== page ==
Can't score a PlayStation 5? Thank the so-called "grinch bot." The Washington Post reports that Ted Brack, 47, is among those buying the next-gen consoles with software that alerts him when products are available—and allows him to "hammer" retailers with orders faster than a regular customer ever could. "I can see why somebody would get upset about it," says Brack. "But any time that there's demand for something, you're always going to find somebody in between a purchaser and seller." Brack tells the Post his side hustle will earn him about $30,000 this year. On the other side is John Coleman, 13, who has been trying without success to purchase a PS5 since the units first went on sale last month. "Think about the little kids who've been waiting for it; it will be their first console," he says.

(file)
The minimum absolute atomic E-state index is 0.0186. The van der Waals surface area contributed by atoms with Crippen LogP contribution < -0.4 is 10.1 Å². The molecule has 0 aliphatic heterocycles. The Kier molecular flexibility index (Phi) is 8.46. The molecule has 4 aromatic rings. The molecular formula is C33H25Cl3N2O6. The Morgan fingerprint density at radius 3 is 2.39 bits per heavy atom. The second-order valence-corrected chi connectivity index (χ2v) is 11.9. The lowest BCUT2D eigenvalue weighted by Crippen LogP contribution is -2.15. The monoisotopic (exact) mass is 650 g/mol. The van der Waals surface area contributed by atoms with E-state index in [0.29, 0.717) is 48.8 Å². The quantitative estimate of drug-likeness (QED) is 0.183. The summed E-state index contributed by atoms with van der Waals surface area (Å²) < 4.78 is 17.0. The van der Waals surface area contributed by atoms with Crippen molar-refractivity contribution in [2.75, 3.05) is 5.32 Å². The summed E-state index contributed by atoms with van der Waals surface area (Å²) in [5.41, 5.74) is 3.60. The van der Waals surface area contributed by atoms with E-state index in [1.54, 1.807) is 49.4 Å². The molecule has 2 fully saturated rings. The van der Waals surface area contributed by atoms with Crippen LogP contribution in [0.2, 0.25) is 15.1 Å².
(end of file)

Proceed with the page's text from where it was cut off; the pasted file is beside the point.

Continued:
Shopping bots like Brack's are legal, but retailers deploy detection tools to block them. Walmart, for instance, says it blocked more than 20 million attempts by bots to place orders during the first 30 minutes of its PS5 sales event on Nov. 25, NBC News reports. And bots aren't just for buying game consoles: During the pandemic, people have used them to target essential goods, like toilet paper and disinfectant spray, as well as grocery store delivery slots. But there is a move in Congress to pass laws to shut down the so-called "scalper bots," per Quartz. Democratic Representative Paul Tonko says such legislation "will restore fairness for consumers so that they're not paying inflated prices because a few unscrupulous people took advantage online." (Read more playstation 5 stories.)